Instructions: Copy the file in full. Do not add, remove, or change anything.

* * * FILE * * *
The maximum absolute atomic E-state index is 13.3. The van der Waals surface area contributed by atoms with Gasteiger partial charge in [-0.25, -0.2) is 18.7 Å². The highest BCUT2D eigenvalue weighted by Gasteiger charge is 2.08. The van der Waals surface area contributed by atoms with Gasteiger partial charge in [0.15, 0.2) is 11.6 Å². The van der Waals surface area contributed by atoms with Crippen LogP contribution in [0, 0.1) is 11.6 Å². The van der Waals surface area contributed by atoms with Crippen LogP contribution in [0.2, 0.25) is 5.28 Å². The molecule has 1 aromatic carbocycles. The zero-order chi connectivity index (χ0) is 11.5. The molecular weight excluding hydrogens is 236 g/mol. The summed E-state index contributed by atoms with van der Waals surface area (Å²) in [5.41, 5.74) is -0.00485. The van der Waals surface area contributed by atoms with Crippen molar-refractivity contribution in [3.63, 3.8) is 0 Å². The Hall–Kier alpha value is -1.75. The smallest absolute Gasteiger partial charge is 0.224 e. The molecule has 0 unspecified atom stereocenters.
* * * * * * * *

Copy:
The maximum absolute atomic E-state index is 13.3. The van der Waals surface area contributed by atoms with Gasteiger partial charge in [-0.25, -0.2) is 18.7 Å². The highest BCUT2D eigenvalue weighted by Gasteiger charge is 2.08. The van der Waals surface area contributed by atoms with Gasteiger partial charge in [0.15, 0.2) is 11.6 Å². The van der Waals surface area contributed by atoms with Crippen LogP contribution in [0, 0.1) is 11.6 Å². The van der Waals surface area contributed by atoms with Crippen LogP contribution in [0.2, 0.25) is 5.28 Å². The molecule has 1 aromatic carbocycles. The zero-order chi connectivity index (χ0) is 11.5. The molecular weight excluding hydrogens is 236 g/mol. The summed E-state index contributed by atoms with van der Waals surface area (Å²) in [5.41, 5.74) is -0.00485. The van der Waals surface area contributed by atoms with Crippen molar-refractivity contribution in [3.63, 3.8) is 0 Å². The Hall–Kier alpha value is -1.75. The smallest absolute Gasteiger partial charge is 0.224 e. The molecule has 0 unspecified atom stereocenters.